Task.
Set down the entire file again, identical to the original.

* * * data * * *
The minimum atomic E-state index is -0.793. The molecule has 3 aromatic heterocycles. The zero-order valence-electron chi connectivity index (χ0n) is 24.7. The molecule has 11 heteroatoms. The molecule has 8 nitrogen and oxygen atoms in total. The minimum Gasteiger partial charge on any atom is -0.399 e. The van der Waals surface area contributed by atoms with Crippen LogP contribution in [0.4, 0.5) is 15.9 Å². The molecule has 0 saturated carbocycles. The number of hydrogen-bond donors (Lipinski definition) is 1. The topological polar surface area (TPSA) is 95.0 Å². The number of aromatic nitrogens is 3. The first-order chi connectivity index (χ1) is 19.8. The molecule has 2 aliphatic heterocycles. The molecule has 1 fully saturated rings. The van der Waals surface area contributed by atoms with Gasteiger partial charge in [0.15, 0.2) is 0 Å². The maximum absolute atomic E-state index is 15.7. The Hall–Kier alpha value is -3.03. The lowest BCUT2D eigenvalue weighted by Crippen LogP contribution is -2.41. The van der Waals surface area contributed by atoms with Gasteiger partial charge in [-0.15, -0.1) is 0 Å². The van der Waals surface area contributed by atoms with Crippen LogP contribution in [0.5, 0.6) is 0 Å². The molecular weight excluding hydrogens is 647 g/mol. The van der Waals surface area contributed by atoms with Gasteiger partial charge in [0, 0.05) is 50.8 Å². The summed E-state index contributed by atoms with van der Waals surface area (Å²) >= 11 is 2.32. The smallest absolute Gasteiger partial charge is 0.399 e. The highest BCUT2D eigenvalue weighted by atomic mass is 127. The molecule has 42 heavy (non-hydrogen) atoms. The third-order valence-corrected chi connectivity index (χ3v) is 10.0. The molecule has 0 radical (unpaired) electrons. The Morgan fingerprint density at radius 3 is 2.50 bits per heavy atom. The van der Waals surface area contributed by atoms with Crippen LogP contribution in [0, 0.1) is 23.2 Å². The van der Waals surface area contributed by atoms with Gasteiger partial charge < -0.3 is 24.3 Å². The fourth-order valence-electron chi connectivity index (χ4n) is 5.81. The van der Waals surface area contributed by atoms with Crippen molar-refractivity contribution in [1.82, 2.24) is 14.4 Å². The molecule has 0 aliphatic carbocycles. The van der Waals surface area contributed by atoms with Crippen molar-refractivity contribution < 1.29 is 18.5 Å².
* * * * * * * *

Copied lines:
The minimum atomic E-state index is -0.793. The molecule has 3 aromatic heterocycles. The zero-order valence-electron chi connectivity index (χ0n) is 24.7. The molecule has 11 heteroatoms. The molecule has 8 nitrogen and oxygen atoms in total. The minimum Gasteiger partial charge on any atom is -0.399 e. The van der Waals surface area contributed by atoms with Crippen LogP contribution in [0.4, 0.5) is 15.9 Å². The molecule has 0 saturated carbocycles. The number of hydrogen-bond donors (Lipinski definition) is 1. The topological polar surface area (TPSA) is 95.0 Å². The number of aromatic nitrogens is 3. The first-order chi connectivity index (χ1) is 19.8. The molecule has 2 aliphatic heterocycles. The molecule has 1 fully saturated rings. The van der Waals surface area contributed by atoms with Gasteiger partial charge in [0.15, 0.2) is 0 Å². The maximum absolute atomic E-state index is 15.7. The Hall–Kier alpha value is -3.03. The lowest BCUT2D eigenvalue weighted by Crippen LogP contribution is -2.41. The van der Waals surface area contributed by atoms with Gasteiger partial charge in [-0.15, -0.1) is 0 Å². The van der Waals surface area contributed by atoms with Crippen LogP contribution in [0.5, 0.6) is 0 Å². The molecular weight excluding hydrogens is 647 g/mol. The van der Waals surface area contributed by atoms with Gasteiger partial charge in [0, 0.05) is 50.8 Å². The summed E-state index contributed by atoms with van der Waals surface area (Å²) >= 11 is 2.32. The smallest absolute Gasteiger partial charge is 0.399 e. The highest BCUT2D eigenvalue weighted by atomic mass is 127. The molecule has 42 heavy (non-hydrogen) atoms. The third-order valence-corrected chi connectivity index (χ3v) is 10.0. The molecule has 0 radical (unpaired) electrons. The Morgan fingerprint density at radius 3 is 2.50 bits per heavy atom. The van der Waals surface area contributed by atoms with Crippen LogP contribution in [0, 0.1) is 23.2 Å². The van der Waals surface area contributed by atoms with Gasteiger partial charge < -0.3 is 24.3 Å². The fourth-order valence-electron chi connectivity index (χ4n) is 5.81. The van der Waals surface area contributed by atoms with Crippen molar-refractivity contribution in [1.82, 2.24) is 14.4 Å². The molecule has 0 aliphatic carbocycles. The van der Waals surface area contributed by atoms with Crippen molar-refractivity contribution < 1.29 is 18.5 Å².